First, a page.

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People v. Singh

California Court of Appeals, First District, Third Division

November 18, 2019

THE PEOPLE, Plaintiff and Respondent,
v.
SUDESH SINGH, Defendant and Appellant.

          City & County of San Francisco Super. Ct. No. SCN225090 Hon. Bruce E. Chan Judge

          Attorneys: First District Appellate Project's Independent Case System, John L. Staley for Defendant and Appellant.

          Xavier Becerra, Attorney General, Gerald A. Engler, Chief Assistant Attorney General, Jeffrey M. Laurence, Senior Assistant Attorney General, Eric D. Share, Supervising Deputy Attorney General, Ashley Harlan, Deputy Attorney General.

          Fujisaki, J.

         Defendant Sudesh Singh appeals from his conviction for kidnapping (Pen. Code, § 207, subd. (a)[1]). He seeks reversal on the grounds that: (1) the trial court improperly instructed on the illegal intent or purpose element for kidnapping; (2) the court erroneously failed to instruct on whether his moving the victim was incidental to the crime of child endangerment in determining the asportation element for kidnapping; and (3) there was insufficient evidence of asportation and an illegal intent or purpose. We affirm.

         Factual and Procedural Background

         A. Summary of the Trial Evidence

         Defendant was charged by information with felony kidnapping a one-year-old child (§ 207, subd. (a)) and misdemeanor abusing or endangering the health of a child (§ 273a, subd. (b)). The following is a summary of the relevant trial evidence.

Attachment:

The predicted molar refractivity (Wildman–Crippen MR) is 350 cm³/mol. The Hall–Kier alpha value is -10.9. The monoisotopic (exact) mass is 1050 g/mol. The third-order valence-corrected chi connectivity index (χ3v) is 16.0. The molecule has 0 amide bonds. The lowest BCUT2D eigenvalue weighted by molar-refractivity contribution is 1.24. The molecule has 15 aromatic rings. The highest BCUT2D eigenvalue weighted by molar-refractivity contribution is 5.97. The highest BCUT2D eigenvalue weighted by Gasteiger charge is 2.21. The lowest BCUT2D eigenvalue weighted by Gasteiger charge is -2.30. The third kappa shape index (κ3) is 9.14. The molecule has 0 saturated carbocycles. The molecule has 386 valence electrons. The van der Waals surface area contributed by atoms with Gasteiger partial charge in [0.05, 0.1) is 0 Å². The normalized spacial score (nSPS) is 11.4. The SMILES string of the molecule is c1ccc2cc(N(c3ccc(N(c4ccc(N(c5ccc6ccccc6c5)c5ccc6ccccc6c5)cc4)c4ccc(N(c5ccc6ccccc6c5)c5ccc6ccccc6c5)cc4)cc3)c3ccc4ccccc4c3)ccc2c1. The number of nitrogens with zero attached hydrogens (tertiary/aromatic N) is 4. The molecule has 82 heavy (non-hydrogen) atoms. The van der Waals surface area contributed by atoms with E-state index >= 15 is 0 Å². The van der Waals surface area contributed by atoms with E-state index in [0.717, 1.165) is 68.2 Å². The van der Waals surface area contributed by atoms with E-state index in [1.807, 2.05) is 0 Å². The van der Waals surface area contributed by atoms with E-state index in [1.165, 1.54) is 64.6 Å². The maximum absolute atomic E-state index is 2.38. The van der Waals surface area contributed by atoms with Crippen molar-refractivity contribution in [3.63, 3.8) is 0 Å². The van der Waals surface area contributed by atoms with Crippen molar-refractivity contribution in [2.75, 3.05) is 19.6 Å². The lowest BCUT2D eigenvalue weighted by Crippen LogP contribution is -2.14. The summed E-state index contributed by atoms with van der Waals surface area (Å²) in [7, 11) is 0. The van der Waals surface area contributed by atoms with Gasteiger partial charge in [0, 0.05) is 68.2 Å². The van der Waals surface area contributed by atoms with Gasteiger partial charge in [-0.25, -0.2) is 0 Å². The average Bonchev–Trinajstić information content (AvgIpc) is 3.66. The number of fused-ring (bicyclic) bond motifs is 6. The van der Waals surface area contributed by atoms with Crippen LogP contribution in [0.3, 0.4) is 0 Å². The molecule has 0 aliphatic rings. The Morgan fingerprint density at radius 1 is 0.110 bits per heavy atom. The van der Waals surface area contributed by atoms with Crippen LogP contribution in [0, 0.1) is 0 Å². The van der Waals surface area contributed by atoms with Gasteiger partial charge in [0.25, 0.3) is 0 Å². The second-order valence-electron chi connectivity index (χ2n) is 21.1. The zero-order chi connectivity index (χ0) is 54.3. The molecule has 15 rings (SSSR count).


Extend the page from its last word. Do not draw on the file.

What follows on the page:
The mother of the victim (Mother) testified that one morning in November 2015, she and her son waited for a bus outside of the U.S. Citizenship and Immigration building on Sansome Street in San Francisco. At the time, her son was nearly two years old.

         Defendant approached and spoke to the child, whom Mother was carrying. Mother speaks only Spanish and could not understand him. Defendant touched her son's hand and made gestures trying to coax him off her. Defendant eventually stopped touching the child but kept talking to him for several minutes while laughing. During this interaction, the child was calm, not crying, and not laughing at defendant's conduct. Mother told her son not to pay attention to defendant, and believed he did not. She assigned no importance to defendant or his actions, did not speak to him, and did not tell him to go away because she thought he was also waiting for the bus.

         Mother stepped into the bus when it arrived, and she put her son down to pay the fare. The child did not cry as Mother put him down, and she did not notice anything that would put him in danger. At this point, defendant picked the child up and walked away from the bus.

         Upon hearing her son either crying or saying something, Mother turned around and ran after him. Defendant got about five steps away from the bus before Mother yanked her son out of defendant's arms. Mother had not given defendant permission to touch her son or take him from the bus. After returning to the bus, Mother called her brother and asked him to call the police. Defendant was arrested three days later trying to enter San Francisco International Airport from the airport BART station.

         Videos from the bus and from the U.S. Citizenship and Immigration building were played and admitted into evidence. The videos showed defendant's pre-taking contact with Mother and her son, his taking the child off the bus, and Mother reclaiming her child. The bus footage reflected that the child began crying moments after defendant picked him up and that he continued to cry for a short time after he and his mother got back on the bus.